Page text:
Making your ride along Mason more comfortable

Tessa Greegor, FC Bikes Program Manager, City of Fort Collins

When I first started with FC Bikes, nearly three years ago, one of the first projects I reviewed was the striping plan for Mason Street that would be implemented prior to the launch of MAX. The plans included shared lane markings (“sharrows”) between Laurel and Mountain, as they exist today. At the time, City staff explored the option

to provide dedicated bike lanes, but had concerns related to inconsistent bicycle facilities (a few blocks would not allow for bike lanes without removing parking) and how the proposed bike and transit mixing zones would work. The decision was to provide sharrows, and monitor the corridor.  

Figure 1: example of Mason St today



Fast forward nearly three years, and the need for dedicated bike lanes on Mason Street is clear. Over the past couple years, observations of near misses and frequent concerns and confusion from people bicycling, driving and operating transit, have clearly demonstrated that the current Mason Street configuration is not working well for anyone.

In the next month or two, the City will install a new striping plan for Mason St., one that was considered nearly three years ago, and one that is designed to work a little better for everyone.  Bike lanes or buffered bike lanes will run the majority of the corridor, from Laurel St. to Cherry.  Where intersections are constrained, bicyclists will share the right turn lane with MAX buses guided by sharrows and signs, a design that will accommodate the way people use the street today (see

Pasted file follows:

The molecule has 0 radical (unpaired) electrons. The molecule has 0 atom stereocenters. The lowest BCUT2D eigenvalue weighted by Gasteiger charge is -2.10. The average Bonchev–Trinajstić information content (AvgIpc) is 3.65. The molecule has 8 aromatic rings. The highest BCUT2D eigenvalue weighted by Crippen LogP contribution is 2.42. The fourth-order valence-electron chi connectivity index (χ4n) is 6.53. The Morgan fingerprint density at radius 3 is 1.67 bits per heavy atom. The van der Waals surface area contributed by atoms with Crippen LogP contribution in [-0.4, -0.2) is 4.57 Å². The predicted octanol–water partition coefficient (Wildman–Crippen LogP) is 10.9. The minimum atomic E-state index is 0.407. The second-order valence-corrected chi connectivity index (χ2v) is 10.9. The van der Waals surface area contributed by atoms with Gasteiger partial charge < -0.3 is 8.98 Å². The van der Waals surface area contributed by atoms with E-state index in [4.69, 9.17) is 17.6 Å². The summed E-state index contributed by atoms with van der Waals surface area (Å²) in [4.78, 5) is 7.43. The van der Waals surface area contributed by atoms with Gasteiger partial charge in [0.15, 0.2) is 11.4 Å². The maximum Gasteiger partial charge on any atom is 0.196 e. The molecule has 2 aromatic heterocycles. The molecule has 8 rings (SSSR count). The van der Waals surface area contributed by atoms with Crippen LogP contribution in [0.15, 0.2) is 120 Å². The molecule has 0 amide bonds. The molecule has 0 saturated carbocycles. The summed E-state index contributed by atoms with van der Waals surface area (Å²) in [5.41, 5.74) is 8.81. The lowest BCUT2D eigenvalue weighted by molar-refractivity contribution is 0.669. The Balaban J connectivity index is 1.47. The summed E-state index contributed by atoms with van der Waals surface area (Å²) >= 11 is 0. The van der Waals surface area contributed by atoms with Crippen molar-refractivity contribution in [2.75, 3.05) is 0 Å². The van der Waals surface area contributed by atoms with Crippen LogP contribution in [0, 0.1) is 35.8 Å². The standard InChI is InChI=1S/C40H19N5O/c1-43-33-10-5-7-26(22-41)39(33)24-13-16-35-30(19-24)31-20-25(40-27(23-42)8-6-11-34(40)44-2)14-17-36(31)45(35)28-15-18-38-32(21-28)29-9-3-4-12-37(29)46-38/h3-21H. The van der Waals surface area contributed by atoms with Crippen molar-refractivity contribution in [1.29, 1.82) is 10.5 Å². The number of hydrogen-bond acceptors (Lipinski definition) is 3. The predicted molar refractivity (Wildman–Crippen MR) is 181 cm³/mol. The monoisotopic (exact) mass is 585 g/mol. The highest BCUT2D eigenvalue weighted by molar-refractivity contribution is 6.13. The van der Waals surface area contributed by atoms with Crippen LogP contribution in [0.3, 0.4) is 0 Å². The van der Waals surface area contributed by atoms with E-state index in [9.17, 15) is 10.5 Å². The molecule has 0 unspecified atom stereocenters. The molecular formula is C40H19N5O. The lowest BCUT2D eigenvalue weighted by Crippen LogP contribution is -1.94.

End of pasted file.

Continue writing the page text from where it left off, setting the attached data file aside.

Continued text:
figure 1). Crossing improvements are also planned for the intersection of Mason St. and Cherry, making a seamless connection to the Poudre River Trail.

Example Mason Street cross-section:

example cross-section

Figure 2: example cross-section (varies by block)




Figure 3: Mason Street Proposed Intersection Design

Shared right through lane

Without moving the curbs, the Mason Street corridor faces constraints.  Street widths vary by block, and three blocks remain too narrow to fit bike lanes, parking and travel lanes.  With high demand for both parking and bike lanes, tradeoffs over the loss of either remain an ongoing discussion.  From an operational and safety standpoint, it is a priority of the City to complete bike lanes along the entire Mason Street corridor, however the project may likely be completed in phases to ensure parking impacts are adequately addressed.  

Mason Street, the City’s first multimodal Enhanced Travel Corridor, was envisioned as an extension of the Mason Trail (terminates at Laurel St.) and a connection to the Poudre River Trail just north of Cherry.  This important corridor now serves as a prominent bike share corridor, with check-out stations making it easier than ever to combine bicycling with transit.  And with new bike lanes on the way, being able to take transit, jump on a bike, and ride along the Mason Corridor will make traveling without a car to destinations like downtown Fort Collins that much more comfortable and convenient.

Stay tuned for more information, or visit